The interior spaces of Taliesin West are just as stunning as those fabulous exteriors that you might have seen in my last post. The famous Frank Lloyd Wright left nothing to chance, but instead applied his genius to everything down to the smallest detail. He loved to manipulate spaces – so that as you walk through his designs you feel cloistered and protected at the entrance, then suddenly you’re thrust out into wide open expanses that allow you to become one with the environment once again.
By using natural materials native to the region, he continues his organic style throughout the structures.
He incorporated lots of skylights…
and windows into his designs so that you can appreciate the outdoors as you’re safely ensconced in the building. Take a look at that corner window. A Frank Lloyd Wright exclusive – he was the first to use it – no more posts blocking the view in the corner of the building.
A funny story we heard on the tour…there were no windows or glass in the infancy stages of construction, and Wright loved it that way. He preferred the further blurring of lines between indoors and outdoors. However his wife quickly tired of critters, from furry to slithering, that continually invaded her home. Glass was ordered and installed!
Leaving nothing to chance, he designed all of the furniture that would be included in his homes, and famously would rearrange the furniture if it wasn’t placed where he thought it should be when he visited his clients homes (often unannounced).
Notice the low furniture and low vaulted ceilings? Wright wanted everyone sitting to appreciate the view (the view he planned for you to see). Again, everything orchestrated. He was a very vain man, so you don’t see a lot of art on the few walls that there are – his architecture stood alone as the artwork and embellishment.
These winged chairs are surprisingly comfortable! Those stools however, were not so much! It has been said that he designed them to be uncomfortable so the guests wouldn’t stay too long.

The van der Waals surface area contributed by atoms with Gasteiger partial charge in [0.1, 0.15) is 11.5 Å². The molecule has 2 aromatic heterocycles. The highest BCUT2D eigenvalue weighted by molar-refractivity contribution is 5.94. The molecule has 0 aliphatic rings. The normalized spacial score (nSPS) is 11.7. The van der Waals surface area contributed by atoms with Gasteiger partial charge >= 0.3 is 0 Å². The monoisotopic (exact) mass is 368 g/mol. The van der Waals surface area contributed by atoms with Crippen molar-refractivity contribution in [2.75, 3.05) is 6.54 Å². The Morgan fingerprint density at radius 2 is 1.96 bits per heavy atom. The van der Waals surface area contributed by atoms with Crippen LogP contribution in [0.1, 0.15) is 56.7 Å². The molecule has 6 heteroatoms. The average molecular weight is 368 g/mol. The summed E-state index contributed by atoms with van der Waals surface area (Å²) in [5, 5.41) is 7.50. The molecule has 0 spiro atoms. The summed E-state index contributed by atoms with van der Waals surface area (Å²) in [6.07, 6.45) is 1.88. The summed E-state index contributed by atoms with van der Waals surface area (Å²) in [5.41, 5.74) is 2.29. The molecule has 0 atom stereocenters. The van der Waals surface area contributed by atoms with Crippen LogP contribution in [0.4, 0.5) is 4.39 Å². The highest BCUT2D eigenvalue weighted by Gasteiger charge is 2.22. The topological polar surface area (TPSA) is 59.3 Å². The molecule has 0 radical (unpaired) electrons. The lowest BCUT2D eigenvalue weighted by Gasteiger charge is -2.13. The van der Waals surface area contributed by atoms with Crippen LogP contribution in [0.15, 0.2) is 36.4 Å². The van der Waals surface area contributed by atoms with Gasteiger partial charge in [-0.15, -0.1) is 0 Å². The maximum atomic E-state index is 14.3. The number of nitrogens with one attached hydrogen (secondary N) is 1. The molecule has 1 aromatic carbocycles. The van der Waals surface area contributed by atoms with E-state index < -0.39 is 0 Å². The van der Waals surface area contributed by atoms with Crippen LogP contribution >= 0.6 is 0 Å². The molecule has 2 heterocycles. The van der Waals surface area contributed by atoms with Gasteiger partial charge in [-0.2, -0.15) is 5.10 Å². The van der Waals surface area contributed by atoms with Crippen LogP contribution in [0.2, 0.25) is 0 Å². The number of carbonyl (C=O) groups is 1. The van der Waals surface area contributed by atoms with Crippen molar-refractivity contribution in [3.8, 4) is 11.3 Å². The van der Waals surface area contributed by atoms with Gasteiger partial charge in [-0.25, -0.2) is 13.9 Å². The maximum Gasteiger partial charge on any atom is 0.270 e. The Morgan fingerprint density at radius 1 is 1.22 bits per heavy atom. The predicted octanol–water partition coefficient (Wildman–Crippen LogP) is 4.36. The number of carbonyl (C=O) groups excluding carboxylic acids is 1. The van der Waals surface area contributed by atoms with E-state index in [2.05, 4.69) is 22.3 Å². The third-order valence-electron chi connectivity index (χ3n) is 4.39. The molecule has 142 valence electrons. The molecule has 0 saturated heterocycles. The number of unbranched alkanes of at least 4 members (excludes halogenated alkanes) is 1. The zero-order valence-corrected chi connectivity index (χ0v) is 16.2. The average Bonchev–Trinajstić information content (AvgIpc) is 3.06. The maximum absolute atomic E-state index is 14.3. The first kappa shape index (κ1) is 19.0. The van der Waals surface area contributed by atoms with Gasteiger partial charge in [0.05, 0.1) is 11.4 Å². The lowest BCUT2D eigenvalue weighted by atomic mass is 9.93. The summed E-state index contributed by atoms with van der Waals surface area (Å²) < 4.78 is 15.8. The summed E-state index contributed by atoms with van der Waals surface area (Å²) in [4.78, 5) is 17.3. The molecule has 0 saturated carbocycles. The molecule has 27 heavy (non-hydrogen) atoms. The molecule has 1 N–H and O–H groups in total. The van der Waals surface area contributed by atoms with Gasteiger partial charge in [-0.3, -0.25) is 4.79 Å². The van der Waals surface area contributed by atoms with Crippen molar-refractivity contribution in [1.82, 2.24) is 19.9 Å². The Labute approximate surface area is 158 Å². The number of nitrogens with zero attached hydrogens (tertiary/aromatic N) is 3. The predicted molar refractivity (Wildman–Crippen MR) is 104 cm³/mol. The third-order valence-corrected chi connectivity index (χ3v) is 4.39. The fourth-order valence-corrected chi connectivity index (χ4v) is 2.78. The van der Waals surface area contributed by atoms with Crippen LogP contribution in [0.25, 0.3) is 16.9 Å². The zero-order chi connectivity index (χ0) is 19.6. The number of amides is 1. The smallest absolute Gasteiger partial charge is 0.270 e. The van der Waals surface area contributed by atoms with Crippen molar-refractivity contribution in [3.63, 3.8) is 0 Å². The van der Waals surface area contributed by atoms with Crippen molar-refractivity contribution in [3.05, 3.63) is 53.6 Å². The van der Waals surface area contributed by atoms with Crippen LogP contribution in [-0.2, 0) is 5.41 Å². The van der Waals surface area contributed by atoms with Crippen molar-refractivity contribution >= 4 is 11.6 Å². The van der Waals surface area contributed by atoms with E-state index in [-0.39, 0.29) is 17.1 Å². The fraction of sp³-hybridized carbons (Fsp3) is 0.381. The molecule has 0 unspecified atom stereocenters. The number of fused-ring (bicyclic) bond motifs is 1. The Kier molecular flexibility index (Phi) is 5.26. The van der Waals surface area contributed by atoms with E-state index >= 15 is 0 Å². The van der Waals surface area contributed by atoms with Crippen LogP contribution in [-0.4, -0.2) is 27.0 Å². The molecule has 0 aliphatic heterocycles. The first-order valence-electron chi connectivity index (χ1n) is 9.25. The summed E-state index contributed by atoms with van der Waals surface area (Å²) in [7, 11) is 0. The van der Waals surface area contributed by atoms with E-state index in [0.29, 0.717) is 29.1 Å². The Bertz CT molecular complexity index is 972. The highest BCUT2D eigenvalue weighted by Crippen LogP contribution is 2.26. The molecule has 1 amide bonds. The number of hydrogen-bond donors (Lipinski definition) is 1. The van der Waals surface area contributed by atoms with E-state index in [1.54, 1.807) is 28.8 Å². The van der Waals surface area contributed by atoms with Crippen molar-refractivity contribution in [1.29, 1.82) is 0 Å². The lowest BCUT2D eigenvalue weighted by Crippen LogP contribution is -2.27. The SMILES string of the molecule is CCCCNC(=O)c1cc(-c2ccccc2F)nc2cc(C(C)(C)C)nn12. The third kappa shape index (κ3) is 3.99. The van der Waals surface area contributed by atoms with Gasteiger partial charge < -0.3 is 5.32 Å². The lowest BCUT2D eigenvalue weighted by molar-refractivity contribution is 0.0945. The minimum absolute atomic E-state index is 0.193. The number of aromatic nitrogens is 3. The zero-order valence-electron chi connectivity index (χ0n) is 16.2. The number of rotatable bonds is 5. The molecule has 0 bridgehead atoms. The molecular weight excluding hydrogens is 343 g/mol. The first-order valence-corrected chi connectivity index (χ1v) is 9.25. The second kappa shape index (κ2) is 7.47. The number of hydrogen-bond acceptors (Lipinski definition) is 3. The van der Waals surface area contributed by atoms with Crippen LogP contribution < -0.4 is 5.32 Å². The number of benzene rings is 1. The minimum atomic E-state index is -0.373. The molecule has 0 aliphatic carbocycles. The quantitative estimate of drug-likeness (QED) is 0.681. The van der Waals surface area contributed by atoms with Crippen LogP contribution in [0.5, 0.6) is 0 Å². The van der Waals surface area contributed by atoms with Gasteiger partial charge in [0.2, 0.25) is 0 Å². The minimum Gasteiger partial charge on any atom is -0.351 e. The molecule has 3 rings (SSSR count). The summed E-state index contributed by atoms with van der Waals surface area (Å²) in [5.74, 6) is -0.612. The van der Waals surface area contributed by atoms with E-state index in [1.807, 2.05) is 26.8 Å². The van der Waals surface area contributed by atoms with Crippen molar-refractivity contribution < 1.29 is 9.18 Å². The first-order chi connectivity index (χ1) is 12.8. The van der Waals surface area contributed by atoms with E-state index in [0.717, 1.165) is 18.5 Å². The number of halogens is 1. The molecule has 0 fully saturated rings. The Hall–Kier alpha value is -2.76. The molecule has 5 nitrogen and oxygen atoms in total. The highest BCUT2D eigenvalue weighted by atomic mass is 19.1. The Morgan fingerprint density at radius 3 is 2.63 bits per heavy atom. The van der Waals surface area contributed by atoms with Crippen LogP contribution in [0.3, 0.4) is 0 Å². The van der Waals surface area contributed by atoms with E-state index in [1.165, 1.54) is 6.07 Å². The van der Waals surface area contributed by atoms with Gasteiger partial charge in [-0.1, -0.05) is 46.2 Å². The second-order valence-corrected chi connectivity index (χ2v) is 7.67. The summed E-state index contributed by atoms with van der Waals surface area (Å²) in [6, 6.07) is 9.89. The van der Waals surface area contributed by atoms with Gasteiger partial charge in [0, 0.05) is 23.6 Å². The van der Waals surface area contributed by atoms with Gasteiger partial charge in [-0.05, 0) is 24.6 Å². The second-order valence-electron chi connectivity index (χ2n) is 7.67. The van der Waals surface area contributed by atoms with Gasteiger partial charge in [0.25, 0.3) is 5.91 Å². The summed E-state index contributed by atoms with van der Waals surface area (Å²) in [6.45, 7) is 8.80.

There are fireplaces in every room. Above, is in one of two offices. This room is so light an airy, thanks in part to the sun streaming in through the canvas roof.
This smaller more intimate fireplace is in his private study/office. Notice the Asian influence? It’s very prominent, throughout the rooms, Buddhas and Asian artifacts were incorporated into the design both outside and in.
As I’ve said over and over, you didn’t mess with his designs, even when it comes to accessories. That jar was staying put even if it meant cutting a hole in the glass to allow for the placement to be exactly where FLW wanted it.
The master bath is lined in stainless steel – interesting, no?
Remember, Taliesin West is a working educational center for architectural students. Below is their dining room. We were lucky enough to peek into their design spaces as well, but were not allowed to take pictures.
The Cabaret Theater, the last stop on the tour, is one of three theaters on the property. Wright loved movies and live entertainment. Notice how the seats are angled? That’s so no one gets a kink in their neck! The acoustics are amazing in this room, just like in Carnegie Hall – how did he think of all these things?
Notice a color theme here? Frank Lloyd Wright’s favorite color was Cherokee Red, and he used it in most of his designs. It was evident everywhere! Notice how nicely it blends with the yellow ochres and umbers of the native stones.
Oh, and by the way, Taliesin is pronounced “Tally-essen. I found out I’ve been pronouncing it wrong all these years! Am I the only one?
I absolutely loved visiting here, and could go back again and again, it’s supposed to be stunning at night. If you happen to find yourself in the Scottsdale/Phoenix area and love architecture, this is a must see. I suggest you order tickets online before you go – they sell out fast. Here’s the link
I hope you’ve enjoyed my little tour as much as I have putting together these two posts.
Until next time…